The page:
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August 11, 2015
Verizon Wireless has 4 million customers using voice-over-LTE (VoLTE) today, and it's working aggressively to move it from an opt-in feature to an out-of-box offering and, eventually, to the only voice option on LTE phones.
Speaking at an Oppenheimer conference on Tuesday, David Small, executive vice president of wireless operations at Verizon Wireless , said the carrier is going through a natural evolution when it comes to 4G voice, which it flipped the switch on nationwide in September of last year. (See Verizon to Launch HD VoLTE in 'Coming Weeks'.)
Currently, it's an opt-in feature that's being suggested by Verizon employees when customers buy a new device. Verizon is, however, working "aggressively" to make VoLTE the default calling option on new phones out of the box. The end goal, of course, is to be able to offer LTE-only phones and refarm its 3G CDMA spectrum for LTE. (See Verizon Begins 3G Refarming to Add LTE Capacity.)
That is still a ways off -- Small said it would happen when the carrier could guarantee a "Verizon Wireless-like experience" with voice. In the meantime, it has at least been able to get "much, much more attractive pricing" on those handsets that have CDMA in them. "We really get that benefit," he said.
VoLTE runs over Verizon's 4G data network, but Small said all the data consumed for voice is mediated out, so consumers won't see an additional charge for it.
For more on 4G voice, visit the dedicated VoLTE content section here on Light Reading.
To realize the benefit of improved voice quality and call set-up times on the 4G network, both users have to have VoLTE-capable Verizon handsets and have gone into their settings to turn the feature on. At present, it's not the most obvious process, but Small said that almost 4 million Verizon customers have flipped the switch. (See Verizon, AT&T Plan VoLTE Harmony in 2015.)
Verizon has a team of system performance engineers dedicated to testing VoLTE with handset providers, in addition to the 100 employees it has doing drive tests across the country. The service is performing better than its traditional 3G voice, he said, and isn't receiving any more call-in complaints than non-advanced calling. Customers value the experience, Small said, but added that Verizon's overall call quality has always been better than its competitors. (See VoLTE Triumphs (if Conditions Are Just Right) and Verizon VoLTE Testing Spotted.)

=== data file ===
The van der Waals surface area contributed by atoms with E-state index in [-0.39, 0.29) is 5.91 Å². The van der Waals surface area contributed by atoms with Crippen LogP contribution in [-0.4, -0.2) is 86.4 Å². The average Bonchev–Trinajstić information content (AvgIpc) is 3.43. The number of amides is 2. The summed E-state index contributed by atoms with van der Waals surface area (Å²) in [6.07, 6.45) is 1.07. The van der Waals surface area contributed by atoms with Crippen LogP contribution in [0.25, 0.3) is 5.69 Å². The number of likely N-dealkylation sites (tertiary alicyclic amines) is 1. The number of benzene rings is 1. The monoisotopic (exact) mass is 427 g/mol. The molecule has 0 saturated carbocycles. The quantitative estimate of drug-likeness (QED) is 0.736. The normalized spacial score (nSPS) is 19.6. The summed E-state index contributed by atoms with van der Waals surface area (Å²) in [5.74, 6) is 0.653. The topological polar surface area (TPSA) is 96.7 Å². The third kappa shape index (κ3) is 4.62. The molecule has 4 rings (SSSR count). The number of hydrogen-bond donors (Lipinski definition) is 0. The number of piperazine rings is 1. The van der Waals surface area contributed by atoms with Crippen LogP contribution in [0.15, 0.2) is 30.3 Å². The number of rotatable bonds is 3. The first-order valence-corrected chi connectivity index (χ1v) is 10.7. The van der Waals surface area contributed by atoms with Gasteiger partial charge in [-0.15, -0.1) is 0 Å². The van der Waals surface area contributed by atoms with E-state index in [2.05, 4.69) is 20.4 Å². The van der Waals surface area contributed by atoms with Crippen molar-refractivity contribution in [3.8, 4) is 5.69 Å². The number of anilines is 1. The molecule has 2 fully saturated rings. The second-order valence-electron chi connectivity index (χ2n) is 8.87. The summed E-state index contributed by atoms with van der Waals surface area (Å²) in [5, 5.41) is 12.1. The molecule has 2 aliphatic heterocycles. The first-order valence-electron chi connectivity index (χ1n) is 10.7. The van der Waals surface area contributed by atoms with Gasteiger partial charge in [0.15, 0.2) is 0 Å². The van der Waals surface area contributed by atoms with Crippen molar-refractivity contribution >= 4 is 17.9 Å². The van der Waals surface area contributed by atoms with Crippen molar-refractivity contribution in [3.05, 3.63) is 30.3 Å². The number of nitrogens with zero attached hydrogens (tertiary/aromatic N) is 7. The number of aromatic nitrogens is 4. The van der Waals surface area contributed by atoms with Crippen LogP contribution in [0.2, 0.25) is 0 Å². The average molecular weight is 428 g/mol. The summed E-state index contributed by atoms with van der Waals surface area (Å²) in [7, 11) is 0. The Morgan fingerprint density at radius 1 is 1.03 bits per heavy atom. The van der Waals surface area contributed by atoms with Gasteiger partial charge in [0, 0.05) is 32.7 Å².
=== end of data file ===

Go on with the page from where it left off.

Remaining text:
"From the time we launched our voice service until the time we [got a] drop call rate of .4, which is a good place for consumers to be, it took us quite some time to get there -- many, many years," Small said of 3G voice. "It took us half the time to get to pretty close performance metrics with VoLTE or advanced calling. We feel very good about the service."
— Sarah Thomas, , Editorial Operations Director, Light Reading
Director, Women in Comms
Sarah Thomas's love affair with communications began in 2003 when she bought her first cellphone, a pink RAZR, which she duly "bedazzled" with the help of superglue and her dad.
She joined the editorial staff at Light Reading in 2010 and has been covering mobile technologies ever since. Sarah got her start covering telecom in 2007 at Telephony, later Connected Planet, may it rest in peace. Her non-telecom work experience includes a brief foray into public relations at Fleishman-Hillard (her cussin' upset the clients) and a hodge-podge of internships, including spells at Ingram's (Kansas City's business magazine), American Spa magazine (where she was Chief Hot-Tub Correspondent), and the tweens' quiz bible, QuizFest, in NYC.
As Editorial Operations Director, a role she took on in January 2015, Sarah is responsible for the day-to-day management of the non-news content elements on Light Reading.
Sarah received her Bachelor's in Journalism from the University of Missouri-Columbia. She lives in Chicago with her 3DTV, her iPad and a drawer full of smartphone cords.
Away from the world of telecom journalism, Sarah likes to dabble in monster truck racing, becoming part of Team Bigfoot in 2009.
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